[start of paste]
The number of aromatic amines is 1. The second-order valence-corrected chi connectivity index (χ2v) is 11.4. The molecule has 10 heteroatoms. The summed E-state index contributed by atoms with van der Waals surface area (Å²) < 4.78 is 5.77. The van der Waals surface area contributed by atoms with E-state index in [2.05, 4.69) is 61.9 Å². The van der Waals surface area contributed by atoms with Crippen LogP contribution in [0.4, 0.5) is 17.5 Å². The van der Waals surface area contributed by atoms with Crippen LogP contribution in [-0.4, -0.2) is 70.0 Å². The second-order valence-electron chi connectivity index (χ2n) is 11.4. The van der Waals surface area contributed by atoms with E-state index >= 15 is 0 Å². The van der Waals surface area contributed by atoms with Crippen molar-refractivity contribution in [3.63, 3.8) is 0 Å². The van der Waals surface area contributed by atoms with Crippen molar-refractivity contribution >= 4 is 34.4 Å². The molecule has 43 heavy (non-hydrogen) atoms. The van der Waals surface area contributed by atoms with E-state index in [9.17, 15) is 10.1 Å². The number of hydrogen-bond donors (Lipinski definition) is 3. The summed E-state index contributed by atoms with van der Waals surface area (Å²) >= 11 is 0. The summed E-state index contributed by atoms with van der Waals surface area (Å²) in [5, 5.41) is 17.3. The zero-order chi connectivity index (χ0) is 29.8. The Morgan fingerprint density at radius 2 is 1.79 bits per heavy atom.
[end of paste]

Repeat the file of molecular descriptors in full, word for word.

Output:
The number of aromatic amines is 1. The second-order valence-corrected chi connectivity index (χ2v) is 11.4. The molecule has 10 heteroatoms. The summed E-state index contributed by atoms with van der Waals surface area (Å²) < 4.78 is 5.77. The van der Waals surface area contributed by atoms with E-state index in [2.05, 4.69) is 61.9 Å². The van der Waals surface area contributed by atoms with Crippen LogP contribution in [0.4, 0.5) is 17.5 Å². The van der Waals surface area contributed by atoms with Crippen LogP contribution in [-0.4, -0.2) is 70.0 Å². The second-order valence-electron chi connectivity index (χ2n) is 11.4. The van der Waals surface area contributed by atoms with E-state index >= 15 is 0 Å². The van der Waals surface area contributed by atoms with Crippen molar-refractivity contribution in [3.63, 3.8) is 0 Å². The van der Waals surface area contributed by atoms with Crippen molar-refractivity contribution >= 4 is 34.4 Å². The molecule has 43 heavy (non-hydrogen) atoms. The van der Waals surface area contributed by atoms with E-state index in [9.17, 15) is 10.1 Å². The number of hydrogen-bond donors (Lipinski definition) is 3. The summed E-state index contributed by atoms with van der Waals surface area (Å²) >= 11 is 0. The summed E-state index contributed by atoms with van der Waals surface area (Å²) in [5, 5.41) is 17.3. The zero-order chi connectivity index (χ0) is 29.8. The Morgan fingerprint density at radius 2 is 1.79 bits per heavy atom.